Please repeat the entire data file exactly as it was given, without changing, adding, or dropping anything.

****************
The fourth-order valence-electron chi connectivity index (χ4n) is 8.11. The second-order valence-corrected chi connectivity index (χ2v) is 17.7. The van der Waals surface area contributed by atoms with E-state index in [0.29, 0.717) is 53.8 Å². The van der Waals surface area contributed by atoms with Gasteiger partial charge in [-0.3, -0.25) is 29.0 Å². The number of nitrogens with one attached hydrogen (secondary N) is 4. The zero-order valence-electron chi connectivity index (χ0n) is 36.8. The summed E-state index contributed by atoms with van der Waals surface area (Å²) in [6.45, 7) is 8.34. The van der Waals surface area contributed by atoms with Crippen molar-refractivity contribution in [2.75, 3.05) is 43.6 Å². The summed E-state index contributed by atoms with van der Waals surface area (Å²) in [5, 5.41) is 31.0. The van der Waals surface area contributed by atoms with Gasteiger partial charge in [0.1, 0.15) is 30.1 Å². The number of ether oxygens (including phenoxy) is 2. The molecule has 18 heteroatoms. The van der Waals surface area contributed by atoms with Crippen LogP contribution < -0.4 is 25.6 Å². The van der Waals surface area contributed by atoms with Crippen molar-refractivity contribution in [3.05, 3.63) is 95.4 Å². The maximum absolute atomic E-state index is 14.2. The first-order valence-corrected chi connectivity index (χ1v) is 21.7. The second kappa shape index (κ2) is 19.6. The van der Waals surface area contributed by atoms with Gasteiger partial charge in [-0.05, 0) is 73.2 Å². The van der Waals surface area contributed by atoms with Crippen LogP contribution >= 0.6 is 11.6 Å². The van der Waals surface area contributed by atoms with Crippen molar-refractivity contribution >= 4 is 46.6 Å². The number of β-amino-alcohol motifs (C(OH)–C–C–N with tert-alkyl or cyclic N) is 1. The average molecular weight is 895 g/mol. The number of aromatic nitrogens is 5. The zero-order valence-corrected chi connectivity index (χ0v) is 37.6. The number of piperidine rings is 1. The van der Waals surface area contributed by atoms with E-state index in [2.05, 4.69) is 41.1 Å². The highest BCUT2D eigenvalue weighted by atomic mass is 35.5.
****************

The fourth-order valence-electron chi connectivity index (χ4n) is 8.11. The second-order valence-corrected chi connectivity index (χ2v) is 17.7. The van der Waals surface area contributed by atoms with E-state index in [0.29, 0.717) is 53.8 Å². The van der Waals surface area contributed by atoms with Gasteiger partial charge in [-0.3, -0.25) is 29.0 Å². The number of nitrogens with one attached hydrogen (secondary N) is 4. The zero-order valence-electron chi connectivity index (χ0n) is 36.8. The summed E-state index contributed by atoms with van der Waals surface area (Å²) in [6.45, 7) is 8.34. The van der Waals surface area contributed by atoms with Crippen molar-refractivity contribution in [2.75, 3.05) is 43.6 Å². The summed E-state index contributed by atoms with van der Waals surface area (Å²) in [5, 5.41) is 31.0. The van der Waals surface area contributed by atoms with Gasteiger partial charge in [0.1, 0.15) is 30.1 Å². The number of ether oxygens (including phenoxy) is 2. The molecule has 18 heteroatoms. The van der Waals surface area contributed by atoms with Crippen LogP contribution < -0.4 is 25.6 Å². The van der Waals surface area contributed by atoms with Crippen molar-refractivity contribution in [3.05, 3.63) is 95.4 Å². The maximum absolute atomic E-state index is 14.2. The first-order valence-corrected chi connectivity index (χ1v) is 21.7. The second kappa shape index (κ2) is 19.6. The van der Waals surface area contributed by atoms with Gasteiger partial charge in [-0.05, 0) is 73.2 Å². The van der Waals surface area contributed by atoms with Crippen LogP contribution >= 0.6 is 11.6 Å². The van der Waals surface area contributed by atoms with Crippen molar-refractivity contribution >= 4 is 46.6 Å². The number of β-amino-alcohol motifs (C(OH)–C–C–N with tert-alkyl or cyclic N) is 1. The average molecular weight is 895 g/mol. The number of aromatic nitrogens is 5. The zero-order valence-corrected chi connectivity index (χ0v) is 37.6. The number of piperidine rings is 1. The van der Waals surface area contributed by atoms with E-state index in [2.05, 4.69) is 41.1 Å². The highest BCUT2D eigenvalue weighted by atomic mass is 35.5.